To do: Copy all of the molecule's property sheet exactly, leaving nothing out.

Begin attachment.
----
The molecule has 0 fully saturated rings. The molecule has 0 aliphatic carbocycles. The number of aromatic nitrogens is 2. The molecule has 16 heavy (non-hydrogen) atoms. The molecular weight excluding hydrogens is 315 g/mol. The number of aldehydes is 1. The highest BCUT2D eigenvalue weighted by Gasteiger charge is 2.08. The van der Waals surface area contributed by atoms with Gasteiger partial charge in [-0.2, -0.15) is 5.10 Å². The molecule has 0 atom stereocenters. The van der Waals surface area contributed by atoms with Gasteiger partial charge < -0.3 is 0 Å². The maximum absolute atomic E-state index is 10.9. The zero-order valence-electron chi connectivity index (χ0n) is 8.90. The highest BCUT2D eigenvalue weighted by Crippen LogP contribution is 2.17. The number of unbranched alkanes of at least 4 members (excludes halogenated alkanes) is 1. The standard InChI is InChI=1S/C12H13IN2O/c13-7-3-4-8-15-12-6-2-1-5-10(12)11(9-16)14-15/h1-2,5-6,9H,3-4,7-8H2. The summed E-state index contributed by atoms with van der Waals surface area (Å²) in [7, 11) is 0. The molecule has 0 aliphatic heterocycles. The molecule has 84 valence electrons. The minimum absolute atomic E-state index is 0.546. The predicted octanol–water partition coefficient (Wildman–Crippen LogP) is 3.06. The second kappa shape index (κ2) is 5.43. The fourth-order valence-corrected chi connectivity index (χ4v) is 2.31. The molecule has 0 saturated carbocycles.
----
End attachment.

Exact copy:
The molecule has 0 fully saturated rings. The molecule has 0 aliphatic carbocycles. The number of aromatic nitrogens is 2. The molecule has 16 heavy (non-hydrogen) atoms. The molecular weight excluding hydrogens is 315 g/mol. The number of aldehydes is 1. The highest BCUT2D eigenvalue weighted by Gasteiger charge is 2.08. The van der Waals surface area contributed by atoms with Gasteiger partial charge in [-0.2, -0.15) is 5.10 Å². The molecule has 0 atom stereocenters. The van der Waals surface area contributed by atoms with Gasteiger partial charge < -0.3 is 0 Å². The maximum absolute atomic E-state index is 10.9. The zero-order valence-electron chi connectivity index (χ0n) is 8.90. The highest BCUT2D eigenvalue weighted by Crippen LogP contribution is 2.17. The number of unbranched alkanes of at least 4 members (excludes halogenated alkanes) is 1. The standard InChI is InChI=1S/C12H13IN2O/c13-7-3-4-8-15-12-6-2-1-5-10(12)11(9-16)14-15/h1-2,5-6,9H,3-4,7-8H2. The summed E-state index contributed by atoms with van der Waals surface area (Å²) in [7, 11) is 0. The molecule has 0 aliphatic heterocycles. The molecule has 84 valence electrons. The minimum absolute atomic E-state index is 0.546. The predicted octanol–water partition coefficient (Wildman–Crippen LogP) is 3.06. The second kappa shape index (κ2) is 5.43. The fourth-order valence-corrected chi connectivity index (χ4v) is 2.31. The molecule has 0 saturated carbocycles.